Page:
Thermal breakage can be influenced by a number of factors. There are many factors to be considered in the early stages of glass selection that can influence the thermal stress in the finished product.
One element to be considered is whether the glass will be shaded. When glass is partially shaded by building overhangs or extensions, it becomes cooler in those areas and stress in the glass may occur, which can result in thermal breakage. The degree to which the central area of the glass becomes hot is largely dependent on the solar absorption of the glass, which varies between different types of glass.
In areas where thermal breakage may be of concern, a thermal stress analysis must be completed to determine if heat treatment (heat-strengthening or tempering) may be needed.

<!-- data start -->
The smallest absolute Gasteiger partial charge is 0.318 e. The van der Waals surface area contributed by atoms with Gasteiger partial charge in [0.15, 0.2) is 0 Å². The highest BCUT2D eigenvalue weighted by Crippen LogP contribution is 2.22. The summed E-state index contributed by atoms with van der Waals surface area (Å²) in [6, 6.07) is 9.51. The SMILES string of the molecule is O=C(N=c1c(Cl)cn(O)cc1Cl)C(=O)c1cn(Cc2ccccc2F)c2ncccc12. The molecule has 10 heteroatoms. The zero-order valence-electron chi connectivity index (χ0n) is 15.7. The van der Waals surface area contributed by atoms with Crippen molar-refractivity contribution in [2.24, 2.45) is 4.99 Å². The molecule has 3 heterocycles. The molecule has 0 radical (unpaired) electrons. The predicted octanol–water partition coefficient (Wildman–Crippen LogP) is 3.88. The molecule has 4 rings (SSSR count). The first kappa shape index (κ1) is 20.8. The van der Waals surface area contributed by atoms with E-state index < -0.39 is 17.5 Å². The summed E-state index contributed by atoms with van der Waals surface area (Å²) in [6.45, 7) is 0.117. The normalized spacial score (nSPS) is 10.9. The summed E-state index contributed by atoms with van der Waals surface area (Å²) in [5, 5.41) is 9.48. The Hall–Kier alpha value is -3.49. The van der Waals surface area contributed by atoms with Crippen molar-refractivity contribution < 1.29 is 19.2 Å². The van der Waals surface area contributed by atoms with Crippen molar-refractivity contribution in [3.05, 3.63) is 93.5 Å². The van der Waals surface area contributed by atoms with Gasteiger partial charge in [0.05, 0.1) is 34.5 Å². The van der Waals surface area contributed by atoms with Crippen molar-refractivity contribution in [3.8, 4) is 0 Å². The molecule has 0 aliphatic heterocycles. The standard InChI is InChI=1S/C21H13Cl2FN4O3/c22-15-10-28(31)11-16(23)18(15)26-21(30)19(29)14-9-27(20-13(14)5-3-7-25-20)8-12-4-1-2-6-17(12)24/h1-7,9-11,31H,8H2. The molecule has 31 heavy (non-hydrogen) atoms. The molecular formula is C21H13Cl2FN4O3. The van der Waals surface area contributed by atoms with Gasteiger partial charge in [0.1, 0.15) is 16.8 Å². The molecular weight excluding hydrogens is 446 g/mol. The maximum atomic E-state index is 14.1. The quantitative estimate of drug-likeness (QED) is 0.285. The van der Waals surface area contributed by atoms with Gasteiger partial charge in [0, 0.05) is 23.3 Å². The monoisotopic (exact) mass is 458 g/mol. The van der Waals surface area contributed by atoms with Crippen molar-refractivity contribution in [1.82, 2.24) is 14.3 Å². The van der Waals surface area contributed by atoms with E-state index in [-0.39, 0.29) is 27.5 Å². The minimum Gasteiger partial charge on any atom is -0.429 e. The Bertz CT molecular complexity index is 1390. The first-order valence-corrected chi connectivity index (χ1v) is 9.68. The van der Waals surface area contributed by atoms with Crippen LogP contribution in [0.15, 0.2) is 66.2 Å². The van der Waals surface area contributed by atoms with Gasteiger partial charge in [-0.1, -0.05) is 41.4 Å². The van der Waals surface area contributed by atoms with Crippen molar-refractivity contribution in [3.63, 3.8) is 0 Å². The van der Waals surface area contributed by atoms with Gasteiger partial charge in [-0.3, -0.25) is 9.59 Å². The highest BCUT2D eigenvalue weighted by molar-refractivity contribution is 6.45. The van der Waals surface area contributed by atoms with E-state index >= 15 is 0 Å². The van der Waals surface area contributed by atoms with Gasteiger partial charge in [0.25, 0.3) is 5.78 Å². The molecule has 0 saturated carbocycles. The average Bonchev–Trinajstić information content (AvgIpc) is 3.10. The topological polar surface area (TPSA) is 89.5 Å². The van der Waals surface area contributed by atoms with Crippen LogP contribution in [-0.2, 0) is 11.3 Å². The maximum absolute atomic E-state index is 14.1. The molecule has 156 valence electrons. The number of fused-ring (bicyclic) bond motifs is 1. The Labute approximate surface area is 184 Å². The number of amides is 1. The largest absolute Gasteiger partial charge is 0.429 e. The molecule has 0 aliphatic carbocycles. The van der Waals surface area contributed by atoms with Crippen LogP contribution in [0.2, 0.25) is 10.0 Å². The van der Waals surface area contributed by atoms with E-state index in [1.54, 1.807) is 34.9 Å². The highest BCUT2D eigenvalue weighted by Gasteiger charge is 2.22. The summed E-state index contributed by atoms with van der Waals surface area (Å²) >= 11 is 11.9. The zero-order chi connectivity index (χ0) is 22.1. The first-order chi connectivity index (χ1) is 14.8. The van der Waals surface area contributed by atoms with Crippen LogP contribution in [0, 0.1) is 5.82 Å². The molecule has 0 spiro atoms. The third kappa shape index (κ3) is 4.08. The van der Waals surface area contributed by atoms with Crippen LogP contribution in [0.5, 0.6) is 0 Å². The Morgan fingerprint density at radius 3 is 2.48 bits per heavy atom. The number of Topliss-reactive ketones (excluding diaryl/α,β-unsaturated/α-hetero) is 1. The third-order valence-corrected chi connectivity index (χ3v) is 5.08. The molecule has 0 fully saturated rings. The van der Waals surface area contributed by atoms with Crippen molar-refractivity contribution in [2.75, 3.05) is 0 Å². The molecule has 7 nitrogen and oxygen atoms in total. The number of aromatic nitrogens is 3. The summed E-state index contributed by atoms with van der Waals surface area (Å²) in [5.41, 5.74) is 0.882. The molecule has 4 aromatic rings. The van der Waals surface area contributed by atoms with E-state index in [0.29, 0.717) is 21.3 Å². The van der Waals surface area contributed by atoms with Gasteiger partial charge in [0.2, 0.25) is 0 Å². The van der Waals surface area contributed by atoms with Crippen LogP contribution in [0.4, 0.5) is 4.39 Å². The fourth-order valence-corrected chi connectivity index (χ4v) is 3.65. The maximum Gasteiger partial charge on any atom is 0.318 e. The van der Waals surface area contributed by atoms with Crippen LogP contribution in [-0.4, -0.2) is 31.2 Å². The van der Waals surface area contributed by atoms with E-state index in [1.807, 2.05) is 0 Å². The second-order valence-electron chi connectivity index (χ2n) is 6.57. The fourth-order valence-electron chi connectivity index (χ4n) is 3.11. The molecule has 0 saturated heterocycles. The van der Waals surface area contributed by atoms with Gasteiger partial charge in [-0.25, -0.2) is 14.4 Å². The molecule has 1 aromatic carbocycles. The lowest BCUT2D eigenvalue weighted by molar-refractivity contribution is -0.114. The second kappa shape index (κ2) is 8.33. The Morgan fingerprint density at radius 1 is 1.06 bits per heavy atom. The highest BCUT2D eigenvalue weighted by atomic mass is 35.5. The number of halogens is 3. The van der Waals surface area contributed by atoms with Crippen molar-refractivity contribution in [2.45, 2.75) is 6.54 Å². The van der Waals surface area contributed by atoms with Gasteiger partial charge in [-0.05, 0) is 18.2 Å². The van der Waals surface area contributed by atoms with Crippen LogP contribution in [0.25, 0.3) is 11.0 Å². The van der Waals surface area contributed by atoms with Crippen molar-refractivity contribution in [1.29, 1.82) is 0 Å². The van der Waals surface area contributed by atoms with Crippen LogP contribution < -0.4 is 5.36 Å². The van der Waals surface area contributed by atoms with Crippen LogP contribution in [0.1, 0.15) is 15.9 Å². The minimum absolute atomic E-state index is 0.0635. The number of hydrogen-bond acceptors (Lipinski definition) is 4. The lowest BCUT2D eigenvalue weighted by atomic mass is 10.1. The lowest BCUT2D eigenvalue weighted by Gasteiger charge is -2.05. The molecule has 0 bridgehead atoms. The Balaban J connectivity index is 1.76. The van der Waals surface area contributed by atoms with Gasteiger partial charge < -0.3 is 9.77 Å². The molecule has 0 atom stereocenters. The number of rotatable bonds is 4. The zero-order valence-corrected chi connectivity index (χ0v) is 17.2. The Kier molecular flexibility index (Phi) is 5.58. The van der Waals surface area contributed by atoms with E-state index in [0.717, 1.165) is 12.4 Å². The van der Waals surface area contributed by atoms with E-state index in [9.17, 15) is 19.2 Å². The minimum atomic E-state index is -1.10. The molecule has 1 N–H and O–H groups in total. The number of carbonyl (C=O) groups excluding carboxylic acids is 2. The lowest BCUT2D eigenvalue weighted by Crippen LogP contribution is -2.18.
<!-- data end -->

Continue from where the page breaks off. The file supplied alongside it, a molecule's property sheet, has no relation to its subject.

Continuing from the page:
Some additional factors that may influence thermal breakage are listed below:
- Highly conductive glass framing or framing that is in direct contact with concrete or other materials that may contribute to the cooling of the glass edge
- Excessive coverage of the glass edge by the frame
- Heat absorbent film attached to the glass after installation
- The use of internal shading devices such as curtains, drapes or venetian blinds increases the thermal stress and should be validated with a thermal analysis.
- The airflow from room cooling or heating vents must be directed away from the glass
- Buildings not heated during the construction phase may experience an increase in thermal breakage
Glass may also be subject to thermal stress during on site storage, prior to be glazed. Care should be taken to store glass in a clean dry environment which is not in direct sunlight.
The potential risk of thermal breakage can be estimated by a computer aided thermal stress analysis. Contact your Guardian representative or local technical department for assistance.